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Slaves Waiting for Sale

Abolitionist Art and the American Slave Trade

In 1853, Eyre Crowe, a young British artist, visited a slave auction in Richmond, Virginia. Harrowed by what he witnessed, he captured the scene in sketches that he would later develop into a series of illustrations and paintings, including the culminating painting, Slaves Waiting for Sale, Richmond, Virginia.

This innovative book uses Crowe’s paintings to explore the texture of the slave trade in Richmond, Charleston, and New Orleans, the evolving iconography of abolitionist art, and the role of visual culture in the transatlantic world of abolitionism. Tracing Crowe’s trajectory from Richmond across the American South and back to London—where his paintings were exhibited just a few weeks after the start of the Civil War—Maurie D. McInnis illuminates not only how his abolitionist art was inspired and made, but also how it influenced the international public’s grasp of slavery in America. With almost 140 illustrations, Slaves Waiting for Sale brings a fresh perspective to the American slave trade and abolitionism as we enter the sesquicentennial of the Civil War.

280 pages | 12 color plates, 125 halftones | 7 x 10 | © 2011

Art: American Art

Black Studies

History: American History


Slaves Waiting for Sale is a stupendous contribution to the field of nineteenth-century racial representation. It is canny in its structure, astonishing in the depth of its research, and immensely sophisticated in the deployment of research details—all in the service of a deeply rewarding argument. Using Crowe’s painting as the backbone of the book is very smart, and the sequence of chapters, as McInnis charts the landscape of slavery from Richmond to Charleston to New Orleans, and the resulting visual representation of that landscape, is engrossing. It’s a book that will speak to readers in many different fields.”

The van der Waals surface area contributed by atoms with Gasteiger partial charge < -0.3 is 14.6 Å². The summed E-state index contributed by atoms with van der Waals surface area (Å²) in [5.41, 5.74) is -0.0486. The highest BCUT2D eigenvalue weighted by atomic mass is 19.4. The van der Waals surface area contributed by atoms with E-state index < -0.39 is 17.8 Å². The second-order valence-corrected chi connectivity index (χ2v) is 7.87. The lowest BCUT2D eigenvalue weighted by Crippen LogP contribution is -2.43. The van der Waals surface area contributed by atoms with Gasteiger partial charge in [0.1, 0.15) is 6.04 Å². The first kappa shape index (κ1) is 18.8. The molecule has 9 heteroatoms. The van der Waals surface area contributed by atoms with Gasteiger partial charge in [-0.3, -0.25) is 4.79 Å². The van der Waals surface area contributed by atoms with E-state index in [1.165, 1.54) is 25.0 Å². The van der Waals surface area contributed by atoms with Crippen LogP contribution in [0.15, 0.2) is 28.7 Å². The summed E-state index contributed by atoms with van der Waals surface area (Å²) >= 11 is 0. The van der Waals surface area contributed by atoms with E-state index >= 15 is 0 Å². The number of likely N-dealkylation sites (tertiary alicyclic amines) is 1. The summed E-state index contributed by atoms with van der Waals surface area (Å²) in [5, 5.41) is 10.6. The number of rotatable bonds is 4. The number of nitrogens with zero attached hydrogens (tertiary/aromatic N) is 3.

E. B. Robertson, University of California, Santa Barbara | E.B. Robertson, University of California, Santa Barbara

“With this book, Maurie McInnis consolidates the reputation, earned in her prizewinning book about Charleston antebellum architecture, as a forerunner in the integration of art and broader cultural studies. This latest brilliant integration brings a new dimension to our understanding of American slavery.”

William W. Freehling, author of Road to Disunion

Slaves Waiting for Sale epitomizes the best of scholarship. Beautifully crafted, compellingly argued, and powerfully original, this book guides us through Crowe’s painting in a far-reaching narrative that cuts across the antebellum South and transatlantic debates over the human cost and deeply contested ideologies of slavery. Her analysis brings to bear the evidence of works by other artists, archaeological excavations, literature, and personal accounts in a reading of Crowe’s work and its array of contexts that is sophisticated, accessible, and truly exemplary.”

Bernard L. Herman, University of North Carolina, Chapel Hill

“This book reveals an iconic work of art in remarkable depth and breadth. With ingenious research and imaginative writing, Maurie McInnis unites places and facets of life too seldom joined. No one will be able to see the slave trade—or nineteenth-century America and England, for that matter—in the same way after reading this powerful book.”